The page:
Thursday, November 10, 2005
Grandpa Was A Cross Dresser
That's Grandpa and me to the left. I must have been about 3 years old at the time of this picture. He called me Peanut back then. I called him Pere Pere back then. He was of French descent. Pere Pere means grandpa in French. Well, it means grandpa in a sort of broken Canadian French anyway. His grandparents came down from Quebec to Illinois in roughly 1850.
I called him Pere Pere until I was seven or eight years old. Then I quit. I had begun to feel embarrassed about it, because none of my friends called their grandpas Pere Pere and probably somebody said to me in a snide way, "Why do you call your grandpa Pere Pere?" I caved in to peer pressure.
Yes, Grandpa was a cross dresser, but only at night which, I guess, made him a nocturnal cross dresser. Silky nightgowns! That's what he liked to slip into at night. Grandma's silky nightgowns. Grandma and Grandpa were about the same size. Grandma didn't mind. She thought he looked cute in her nightgowns. There was nothing kinky about actually. He said her nightgowns felt good to his skin and that was why he liked to wear them. So, I suppose that made him a tactile nocturnal cross dresser. And since he was French...never mind. I won't carry it out to that extent.
Grandpa wasn't kept hidden in the closet because of his eccentric preference in sleep wear. Although our family thought it was funny, we weren't ashamed of him. It would have been impossible to have kept him in the closet anyway.
You see, Grandma and Grandpa owned a huge brick home in my home town. They lived on the first floor which had somewhat of an open feel to it. Very little privacy. They rented out rooms on the second and third floor, and in the basement as well, to folks who had come up from Southern Illinois to take jobs at the nearby mental hospital.
With that many people flowing in and out of the house all hours of the day and night due to shift work, somebody was bound to catch Grandpa in Grandma's silky nightgown either on his way to bed at night or, in the morning, sipping a cup of coffee at the kitchen table which was visible from the front door.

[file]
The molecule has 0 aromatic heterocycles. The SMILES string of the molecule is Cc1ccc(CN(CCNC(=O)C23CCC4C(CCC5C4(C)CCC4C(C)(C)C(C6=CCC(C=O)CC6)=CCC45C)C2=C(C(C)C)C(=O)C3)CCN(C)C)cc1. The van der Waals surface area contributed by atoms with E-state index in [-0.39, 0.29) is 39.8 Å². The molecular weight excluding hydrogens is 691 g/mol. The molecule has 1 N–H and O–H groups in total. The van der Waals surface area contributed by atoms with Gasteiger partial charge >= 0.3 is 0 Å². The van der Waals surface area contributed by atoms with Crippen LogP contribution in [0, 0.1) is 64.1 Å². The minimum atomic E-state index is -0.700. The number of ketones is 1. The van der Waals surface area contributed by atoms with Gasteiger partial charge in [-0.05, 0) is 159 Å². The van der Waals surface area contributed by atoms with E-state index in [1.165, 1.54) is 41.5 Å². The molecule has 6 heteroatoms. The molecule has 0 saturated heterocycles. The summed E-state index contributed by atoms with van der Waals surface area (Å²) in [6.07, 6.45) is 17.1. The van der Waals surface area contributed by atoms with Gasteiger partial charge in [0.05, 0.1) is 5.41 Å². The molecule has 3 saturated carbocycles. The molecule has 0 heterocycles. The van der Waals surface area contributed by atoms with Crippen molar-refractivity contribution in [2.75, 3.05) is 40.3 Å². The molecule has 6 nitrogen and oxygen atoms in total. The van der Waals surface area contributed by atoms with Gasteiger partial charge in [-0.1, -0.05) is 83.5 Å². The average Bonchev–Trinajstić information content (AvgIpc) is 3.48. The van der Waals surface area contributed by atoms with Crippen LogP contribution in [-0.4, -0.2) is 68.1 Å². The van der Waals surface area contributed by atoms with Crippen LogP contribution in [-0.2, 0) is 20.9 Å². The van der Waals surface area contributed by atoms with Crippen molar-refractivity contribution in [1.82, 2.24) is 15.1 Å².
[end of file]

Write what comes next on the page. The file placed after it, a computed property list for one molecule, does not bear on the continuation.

Grandma and Grandpa didn't have any Las Vegas type house rule stating that what goes on here stays here. Consequently with that many people living under one roof and with so little privacy, word about Grandpa's eccentric preference in sleep wear was bound to get out to the community at large. Grandpa was such a likeable guy though that nobody in town appeared to mind what he wore to bed even if it was his wife's nightgown. Everybody liked Grandpa.
When he was in his early sixties, Grandpa took a job driving a school bus in town. He adored the children and the children adored him. About five months before he died at age 66, he was down on the floor playing with my first-born daughter, his first great-grandchild. I was pregnant with my second child at the time. We were talking and, out of the blue, he said to me that he hoped he would still be around to see my second child. I remember I was shocked. "Of course, you will still be here, Grandpa." I remember saying to him.
There was a big snow storm the night before he died. The next morning when he got to work, he struggled to put the chains on the tires of the school bus. He went on to make his rounds out in the rural area picking up children. He returned to town with his precious cargo of children and was driving down a street toward the school, when he suddenly slumped over the steering wheel. The bus slowed down, veered to the right and softly glided into a snow bank alongside the street where it came to a stop. No child was injured. The doc said Grandpa had died instantly from a heart attack.
Grandpa thought the world of me. As far as he was concerned, the sun rose and set in me. Although I undoubtedly deserved it from time to time, I never recall him saying even a cross word to me. I could do no wrong in his eyes.
How fortunate I was to have him in my life. My beloved Pere Pere!